Airports Council International’s (ACI) latest World Airport Traffic Report says about 8.8 billion passengers passed through airports in calendar 2018, up 6.4 per cent a year ago.
The report, released on Monday, also said the world’s airports accommodated 122.7 million metric tonnes of cargo and almost 100 million aircraft movements.
ACI said that in spite of uncertainty affecting major economies, passenger traffic had remained resilient after growth moderated slightly compared with 2017.
Meanwhile, the data showed there has been subdued growth in the first half of 2019, with a moderate increase of 3.6 per cent year-on year recorded for the first six months. The latest figures represented a 5.8 per cent compounded average annual growth rate increase since 2010.
On the flip side, cargo volume rose 3.4 per cent in calendar 2018.
However, in the first half of 2019 cargo contracted 3.2 per cent compared with the previous corresponding period.
“A resolution to the trade disputes will help put aviation markets back on track,” ACI World director general Angela Gittens said in a statement.
In 2018, advanced economies accounted for 52.8 per cent of global passenger traffic with an annual growth rate in the past year of 4.8 per cent. By contrast, the growth in emerging markets was nearly twice that rate at 8.3 per cent.
The Asia Pacific region accounted for 3.3 billion passengers through airports, up 8.1 per cent from 2017 and the highest volume for any region. In comparison, Africa accounted for 214 million passengers but this growth was up 9.4 per cent on the previous corresponding period.
Europe’s passenger traffic came in behind Asia Pacific at 2.4 billion passengers (up 6.4 per cent year-on-year), followed by two billion for North America (up five per cent), the Latin America-Caribbean region with 651 million passengers (up five per cent) and the Middle East, 396 million passengers (up 0.7 per cent).
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Gittens said protectionist policies, a slowing global economy and geopolitical tensions presented the most pressing downside risks in the near-term for continued growth. Physical capacity considerations and potential bottlenecks in air transport infrastructure also continued to pose challenges in accommodating future demand.
“Protectionist rhetoric, fuelled by isolationist policies has swept several major economies in recent times and this has translated into a dismantling of established open trade relationships and regimes, “ Gittens said.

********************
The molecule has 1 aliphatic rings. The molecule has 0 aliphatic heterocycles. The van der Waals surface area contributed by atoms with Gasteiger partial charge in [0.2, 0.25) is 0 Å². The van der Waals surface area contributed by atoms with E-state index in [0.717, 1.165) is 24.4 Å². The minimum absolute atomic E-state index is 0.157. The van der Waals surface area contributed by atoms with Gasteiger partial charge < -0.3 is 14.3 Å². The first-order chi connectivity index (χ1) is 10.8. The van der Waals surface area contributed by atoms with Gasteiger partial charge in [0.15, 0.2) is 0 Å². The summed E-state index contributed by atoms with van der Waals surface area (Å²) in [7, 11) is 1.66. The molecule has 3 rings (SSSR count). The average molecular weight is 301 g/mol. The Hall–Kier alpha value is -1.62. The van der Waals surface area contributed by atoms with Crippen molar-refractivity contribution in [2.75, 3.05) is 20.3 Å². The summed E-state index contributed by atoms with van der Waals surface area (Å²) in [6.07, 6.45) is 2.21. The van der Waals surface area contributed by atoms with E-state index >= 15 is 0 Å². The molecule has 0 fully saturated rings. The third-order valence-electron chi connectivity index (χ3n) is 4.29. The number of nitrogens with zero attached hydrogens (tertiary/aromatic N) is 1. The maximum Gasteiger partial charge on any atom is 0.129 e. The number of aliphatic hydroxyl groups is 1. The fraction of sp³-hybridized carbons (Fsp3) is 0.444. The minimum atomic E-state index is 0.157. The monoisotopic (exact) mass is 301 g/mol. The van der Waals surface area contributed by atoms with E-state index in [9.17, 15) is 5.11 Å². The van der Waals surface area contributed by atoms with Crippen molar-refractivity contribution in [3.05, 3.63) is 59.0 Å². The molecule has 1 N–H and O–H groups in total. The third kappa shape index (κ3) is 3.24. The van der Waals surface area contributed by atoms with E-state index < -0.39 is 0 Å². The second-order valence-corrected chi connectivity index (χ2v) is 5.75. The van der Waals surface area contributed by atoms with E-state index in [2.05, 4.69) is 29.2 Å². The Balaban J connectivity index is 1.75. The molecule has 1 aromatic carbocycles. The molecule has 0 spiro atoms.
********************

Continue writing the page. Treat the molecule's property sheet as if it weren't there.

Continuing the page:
“Because aviation has strong links to the global economy and to local development through commerce and tourism, these new barriers may restrain the efficient flow of people, goods and services; air transport very much relies on open markets to grow.
Highest volume airports
The airport traffic report said the top three airports for passenger traffic volume were Hartsfield-Jackson Atlanta International Airport (107.4 million), Beijing Capital International Airport (101 million), and Dubai International Airport respectively (89.1 million). Los Angeles International Airport (87.5 million), in fourth place, and Tokyo International Airport (86.9 million), fifth, had swapped places in the top five.
“Collectively, these airports achieved a year-over-year passenger traffic growth of 5.1 per cent in 2018, which is significant considering a large proportion of these airports are in the mature and capacity constrained markets of North America and Europe,” Gittens said.
Australia’s largest airport by passenger numbers was Sydney Airport, which handled 44.4 million passengers in calendar 2018.
As many as 12 of the fastest-growing top 30 airports in 2018 were located in either China or India.
The number of airports handling more than 40 million passengers annually had risen from 16 in 2008 to 54 today the report said.
ACI’s global medium-term forecast showed almost 30 per cent growth in passenger numbers from 2018 to 2023.
Over the longer term, passenger traffic worldwide was expected to double in 17 years and projected to grow at an annualised rate of 4.1 per cent reaching 20.9 billion by 2040, it said.
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